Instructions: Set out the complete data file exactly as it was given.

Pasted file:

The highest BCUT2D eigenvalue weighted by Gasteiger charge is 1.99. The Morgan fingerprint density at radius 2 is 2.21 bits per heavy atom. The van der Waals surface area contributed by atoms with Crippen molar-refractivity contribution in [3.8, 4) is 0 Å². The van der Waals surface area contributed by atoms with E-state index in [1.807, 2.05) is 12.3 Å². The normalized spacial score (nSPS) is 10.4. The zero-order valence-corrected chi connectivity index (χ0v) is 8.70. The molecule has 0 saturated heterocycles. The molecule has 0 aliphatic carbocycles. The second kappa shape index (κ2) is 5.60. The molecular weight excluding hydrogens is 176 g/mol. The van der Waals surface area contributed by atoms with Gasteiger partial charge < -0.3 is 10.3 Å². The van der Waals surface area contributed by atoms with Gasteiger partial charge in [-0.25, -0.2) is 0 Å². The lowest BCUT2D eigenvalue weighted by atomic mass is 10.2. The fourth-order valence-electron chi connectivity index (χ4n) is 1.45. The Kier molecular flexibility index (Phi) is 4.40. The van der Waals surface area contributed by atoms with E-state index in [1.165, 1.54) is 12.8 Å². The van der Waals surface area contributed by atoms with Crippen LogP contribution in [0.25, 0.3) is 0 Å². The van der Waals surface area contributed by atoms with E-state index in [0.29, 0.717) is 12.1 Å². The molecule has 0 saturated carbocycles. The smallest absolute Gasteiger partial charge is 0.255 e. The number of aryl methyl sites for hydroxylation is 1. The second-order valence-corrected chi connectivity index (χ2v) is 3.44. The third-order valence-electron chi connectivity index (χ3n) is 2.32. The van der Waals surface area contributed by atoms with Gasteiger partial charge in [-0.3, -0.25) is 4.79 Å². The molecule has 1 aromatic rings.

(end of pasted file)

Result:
The highest BCUT2D eigenvalue weighted by Gasteiger charge is 1.99. The Morgan fingerprint density at radius 2 is 2.21 bits per heavy atom. The van der Waals surface area contributed by atoms with Crippen molar-refractivity contribution in [3.8, 4) is 0 Å². The van der Waals surface area contributed by atoms with E-state index in [1.807, 2.05) is 12.3 Å². The normalized spacial score (nSPS) is 10.4. The zero-order valence-corrected chi connectivity index (χ0v) is 8.70. The molecule has 0 saturated heterocycles. The molecule has 0 aliphatic carbocycles. The second kappa shape index (κ2) is 5.60. The molecular weight excluding hydrogens is 176 g/mol. The van der Waals surface area contributed by atoms with Gasteiger partial charge < -0.3 is 10.3 Å². The van der Waals surface area contributed by atoms with Gasteiger partial charge in [-0.25, -0.2) is 0 Å². The lowest BCUT2D eigenvalue weighted by atomic mass is 10.2. The fourth-order valence-electron chi connectivity index (χ4n) is 1.45. The Kier molecular flexibility index (Phi) is 4.40. The van der Waals surface area contributed by atoms with E-state index in [1.165, 1.54) is 12.8 Å². The van der Waals surface area contributed by atoms with Crippen LogP contribution in [0.25, 0.3) is 0 Å². The van der Waals surface area contributed by atoms with E-state index in [0.29, 0.717) is 12.1 Å². The molecule has 0 saturated carbocycles. The smallest absolute Gasteiger partial charge is 0.255 e. The number of aryl methyl sites for hydroxylation is 1. The second-order valence-corrected chi connectivity index (χ2v) is 3.44. The third-order valence-electron chi connectivity index (χ3n) is 2.32. The van der Waals surface area contributed by atoms with Gasteiger partial charge in [-0.3, -0.25) is 4.79 Å². The molecule has 1 aromatic rings.